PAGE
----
My problem is that I cannot tell when my paddle is on top of the water in the position to execute the second half of the roll. I do try to do the "C-to-C sweep, move your upper body parallel to the paddle, then your head. . .but it seems that the only way I'm rolling these days is if I'm coming up off the bottom in an eddy.
Can someone invent a rolling maching for kayakers?
 

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I have never been a fan of the back deck roll - just never seemed right. But I do agree what gets you up is good. I do the sweep roll and usually end with the forward moving low brace. This way you are always moving forward and in-touch with the water. If you work on your braces (high and low), learn to play in holes in the park eventually all will come together! :)

Peace
:wink:
Glenn
 

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Best Way to Fix a Roll in 1 Word....

Video. (of yourself)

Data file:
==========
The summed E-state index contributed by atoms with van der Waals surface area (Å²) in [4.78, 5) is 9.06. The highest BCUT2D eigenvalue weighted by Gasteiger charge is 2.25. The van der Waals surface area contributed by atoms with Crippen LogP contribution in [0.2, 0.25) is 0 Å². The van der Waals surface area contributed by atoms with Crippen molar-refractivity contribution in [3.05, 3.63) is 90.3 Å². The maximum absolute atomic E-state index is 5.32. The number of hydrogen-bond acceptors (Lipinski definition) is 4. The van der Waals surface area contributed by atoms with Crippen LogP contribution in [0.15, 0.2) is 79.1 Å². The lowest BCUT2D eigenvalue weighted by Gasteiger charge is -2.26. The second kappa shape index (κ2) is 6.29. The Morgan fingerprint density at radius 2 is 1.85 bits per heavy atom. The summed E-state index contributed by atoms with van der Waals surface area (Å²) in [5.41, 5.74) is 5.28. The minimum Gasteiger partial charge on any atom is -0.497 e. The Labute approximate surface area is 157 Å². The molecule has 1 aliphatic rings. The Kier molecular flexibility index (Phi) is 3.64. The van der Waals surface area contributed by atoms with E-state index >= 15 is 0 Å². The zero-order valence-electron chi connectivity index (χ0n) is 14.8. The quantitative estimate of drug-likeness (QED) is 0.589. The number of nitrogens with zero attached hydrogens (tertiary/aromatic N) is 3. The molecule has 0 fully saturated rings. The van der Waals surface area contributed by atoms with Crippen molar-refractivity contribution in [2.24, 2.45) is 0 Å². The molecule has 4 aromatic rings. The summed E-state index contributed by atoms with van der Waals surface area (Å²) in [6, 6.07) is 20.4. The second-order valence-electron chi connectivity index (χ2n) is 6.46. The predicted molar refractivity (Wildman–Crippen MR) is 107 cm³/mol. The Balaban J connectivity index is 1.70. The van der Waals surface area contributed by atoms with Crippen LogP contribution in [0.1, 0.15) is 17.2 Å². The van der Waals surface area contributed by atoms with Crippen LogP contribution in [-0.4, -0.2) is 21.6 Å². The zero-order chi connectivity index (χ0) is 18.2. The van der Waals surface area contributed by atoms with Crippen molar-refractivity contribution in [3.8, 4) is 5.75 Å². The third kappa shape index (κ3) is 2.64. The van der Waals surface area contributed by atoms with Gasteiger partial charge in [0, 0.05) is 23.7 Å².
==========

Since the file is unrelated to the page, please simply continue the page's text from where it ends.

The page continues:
It is easy for others to see what you are doing wrong, and tell you.
But it is immeasurably better to see for yourself what you are doing wrong.

Whatever type of roll you are trying to do...
Video yourself and compare it to the commercial roll videos, or compare it to what you see when others do good rolls, or simply compare it to what you think you are doing.

I shoot A LOT of video for my Kayaking Journal website. Last season my roll was getting funky on me after I had got good enough to stop thinking about it consciously. But then when I started missing a few rolls, I couldn't figure out why... until I looked at some video of myself and noticed I wasn't setting up like I thought I was.

Borrow a video camera. Go to a pool session. I think you will be amazed at the progress you can make when you actually know what you are doing and what you need to change.

There are several roll video clips linked from the bottom of this page on the Kayaking Section of Savage Snow. And more are on the way.
http://www.savagesnow.com/whitewater_kayaking/pdhtml_kayak_paddling/a_combat_roll_kayak_roll.html
 

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:D Dan, love your website. I'm pretty new to the sport and your videos are of runs I want to do. I'm addicted and since I'm only on day 28, I'll probably be late for work! Thanks for sharing.
MJ